Mr. Chang is a professional artist, so it is not surprising that, through the simplicity and minimalism of the cover, he saw what the creator Richard Hamilton saw. Rutherford just took it one…step…farther!
It is important to note that numbered White Albums in the original run were not just manufactured in the US. They were also manufactured in the UK, Germany, and Japan. These albums are also a part of this collection. Furthermore, The White Albums sold in America were the first Beatles’ release for sale only in stereo. There were no mono versions of the album manufactured in the US. The UK, however, did release both versions. The sonic differences between the two mixes are stark, but that is an article for another time!
And now, my interview with Mr. Rutherford:
Jay Jay French: How old are you?
Rutherford Chang: I’m 38. I was not around in the beginning…(laughs!) I am not a Beatles fan in the traditional sense.
JJF: When did you start collecting The White Album?
RC: I bought my first [White Album] in a garage sale, sort of randomly, as a teenager in the 90s [for a dollar]. I didn’t listen to the album that much. 12 years ago, I bought my second one (on ebay) and I became interested in collecting those albums. I began to see these albums as objects…they all went out to houses where they collected so much dirt, mold, graffiti, and artifacts that reflect this whole phenomenon of the Beatles and everything over the last 50 years.
Once I bought the second copy, I wanted to see how the unique copies became unique…so I kept going.
JJF: How so?
RC: This massive edition of these totally unique objects went out into the world for 50 years and is totally unique. They have different kinds of ring wear [that is the markings of the actual vinyl album that breaks through the bare cover over time and, in most cases, leaves a brown ring] mold, names written on them, (inc. art drawn on the cover by the buyer…ed) and they tell the story of the last 50 years. They are artifacts of the phenomenon of the Beatles. The way [the covers] have have been worn and torn says a lot.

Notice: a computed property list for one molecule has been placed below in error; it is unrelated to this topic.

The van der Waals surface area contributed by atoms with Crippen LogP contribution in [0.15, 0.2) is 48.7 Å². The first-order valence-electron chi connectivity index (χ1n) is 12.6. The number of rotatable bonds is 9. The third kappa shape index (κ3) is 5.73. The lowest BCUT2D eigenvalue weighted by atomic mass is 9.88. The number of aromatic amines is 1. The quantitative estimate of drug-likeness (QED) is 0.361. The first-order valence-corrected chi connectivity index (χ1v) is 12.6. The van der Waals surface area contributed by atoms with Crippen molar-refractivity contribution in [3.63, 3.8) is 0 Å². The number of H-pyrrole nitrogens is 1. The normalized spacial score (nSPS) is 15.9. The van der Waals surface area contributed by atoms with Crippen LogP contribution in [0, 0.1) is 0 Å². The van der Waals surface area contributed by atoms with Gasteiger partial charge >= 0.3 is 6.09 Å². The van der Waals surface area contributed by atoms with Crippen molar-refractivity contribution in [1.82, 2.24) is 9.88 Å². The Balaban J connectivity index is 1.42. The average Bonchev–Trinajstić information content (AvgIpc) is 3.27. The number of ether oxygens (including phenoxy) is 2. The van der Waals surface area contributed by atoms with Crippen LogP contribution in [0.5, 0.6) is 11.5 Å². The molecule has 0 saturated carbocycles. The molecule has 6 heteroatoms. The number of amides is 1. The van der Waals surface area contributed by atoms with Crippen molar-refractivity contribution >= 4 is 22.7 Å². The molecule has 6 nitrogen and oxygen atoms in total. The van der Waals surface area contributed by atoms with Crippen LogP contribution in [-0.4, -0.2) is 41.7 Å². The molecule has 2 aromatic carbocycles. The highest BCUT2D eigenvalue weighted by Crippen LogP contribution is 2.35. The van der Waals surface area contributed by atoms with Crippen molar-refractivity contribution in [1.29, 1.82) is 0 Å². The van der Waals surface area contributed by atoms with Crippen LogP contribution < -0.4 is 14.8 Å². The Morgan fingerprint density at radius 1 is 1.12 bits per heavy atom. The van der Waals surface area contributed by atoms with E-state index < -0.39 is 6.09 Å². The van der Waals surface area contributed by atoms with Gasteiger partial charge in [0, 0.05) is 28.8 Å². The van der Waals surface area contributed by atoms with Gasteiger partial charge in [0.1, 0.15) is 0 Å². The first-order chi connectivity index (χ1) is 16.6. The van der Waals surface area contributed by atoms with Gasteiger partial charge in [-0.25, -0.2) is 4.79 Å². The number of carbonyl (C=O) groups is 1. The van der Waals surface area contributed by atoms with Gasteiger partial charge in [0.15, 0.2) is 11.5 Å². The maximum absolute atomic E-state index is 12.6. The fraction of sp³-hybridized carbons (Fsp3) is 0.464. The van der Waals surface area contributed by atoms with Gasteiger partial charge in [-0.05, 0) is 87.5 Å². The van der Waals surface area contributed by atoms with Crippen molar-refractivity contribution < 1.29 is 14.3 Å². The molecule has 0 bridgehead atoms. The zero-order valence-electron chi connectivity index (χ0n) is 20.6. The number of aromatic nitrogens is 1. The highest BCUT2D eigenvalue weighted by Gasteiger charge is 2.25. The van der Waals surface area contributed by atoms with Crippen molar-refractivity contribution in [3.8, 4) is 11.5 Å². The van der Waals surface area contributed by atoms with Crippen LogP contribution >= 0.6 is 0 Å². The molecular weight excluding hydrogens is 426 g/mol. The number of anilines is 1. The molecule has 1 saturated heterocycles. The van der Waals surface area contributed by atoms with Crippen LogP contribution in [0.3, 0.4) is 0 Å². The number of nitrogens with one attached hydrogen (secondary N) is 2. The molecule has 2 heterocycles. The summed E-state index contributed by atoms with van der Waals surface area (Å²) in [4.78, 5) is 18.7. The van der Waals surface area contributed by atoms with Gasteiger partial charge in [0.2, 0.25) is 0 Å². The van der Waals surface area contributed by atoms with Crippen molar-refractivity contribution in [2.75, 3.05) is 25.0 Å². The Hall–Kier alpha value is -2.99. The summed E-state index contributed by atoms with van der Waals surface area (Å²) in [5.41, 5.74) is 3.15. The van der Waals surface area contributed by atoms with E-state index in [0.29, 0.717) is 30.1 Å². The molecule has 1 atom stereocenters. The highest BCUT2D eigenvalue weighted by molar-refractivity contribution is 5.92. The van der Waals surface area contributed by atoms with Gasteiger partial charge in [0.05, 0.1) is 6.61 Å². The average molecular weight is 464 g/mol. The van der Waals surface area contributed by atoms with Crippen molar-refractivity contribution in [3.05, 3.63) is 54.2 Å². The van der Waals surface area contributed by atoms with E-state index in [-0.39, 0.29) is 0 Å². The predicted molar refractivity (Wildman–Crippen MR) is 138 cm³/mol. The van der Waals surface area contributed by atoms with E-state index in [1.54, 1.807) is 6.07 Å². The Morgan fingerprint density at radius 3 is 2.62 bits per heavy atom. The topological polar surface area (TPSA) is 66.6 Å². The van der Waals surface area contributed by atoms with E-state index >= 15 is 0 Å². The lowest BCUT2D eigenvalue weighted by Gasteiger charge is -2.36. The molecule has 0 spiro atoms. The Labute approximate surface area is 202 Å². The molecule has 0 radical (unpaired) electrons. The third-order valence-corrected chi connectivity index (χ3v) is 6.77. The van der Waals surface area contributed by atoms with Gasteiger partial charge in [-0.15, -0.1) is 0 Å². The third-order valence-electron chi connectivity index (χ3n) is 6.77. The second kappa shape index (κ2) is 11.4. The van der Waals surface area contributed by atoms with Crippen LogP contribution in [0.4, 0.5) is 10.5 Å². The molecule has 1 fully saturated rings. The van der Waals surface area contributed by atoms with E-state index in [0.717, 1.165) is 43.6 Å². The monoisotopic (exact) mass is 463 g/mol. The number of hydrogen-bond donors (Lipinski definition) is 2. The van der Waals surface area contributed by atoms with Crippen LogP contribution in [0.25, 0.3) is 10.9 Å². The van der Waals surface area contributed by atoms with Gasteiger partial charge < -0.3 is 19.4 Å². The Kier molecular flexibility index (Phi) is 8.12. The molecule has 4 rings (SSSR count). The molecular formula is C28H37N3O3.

JJF: You have no interest in buying a White Album that has no serial number, correct?
JJF: How many copies of The White Album do you have?
RC: Almost 2,100.
JJF: Do you make notes (serial number, date purchased, country of origin, etc.) on every single one of them?
JJF: Do you ever sell the ones from your collection?
RC: I only buy White Albums. I don’t sell them.
JJF: Is it expensive to carry around the exhibit, and in how many countries has the exhibit been shown?
RC: The size of the collection obviously makes shipping not a small task, though it has managed to travel to several exhibitions around the world. I have shown it in 4 countries.
JJF: Do you listen, even for just a minute, to every copy you buy?
RC: I have not listened to every copy.
JJF: Are you still collecting White Albums?
RC: I still consider the project a work-in-progress and have not offered it [the collection] for sale.
Also, I would ask [people who look at the exhibit] if they would like to sell me a copy of The White Album. There are obviously a lot more copies out there.
JJF: What is the most you have paid for a copy?
RC: I’ve never paid more than $20.
JJF: What’s the lowest numbered copy in the collection?
RC: No 0002348.
JJF: When was the last time you bought a copy?
RC: August 26th, 2018.
JJF: Do you own a CD version of The White Album?
RC: No. I do not own a CD version. [laughs]
[Since Jay Jay interviewed Rutherford Chang, the collection has added a few more albums. As of 8/8/19, the count shown here was 2,347. And no, I don’t pretend to understand this. —-Ed.]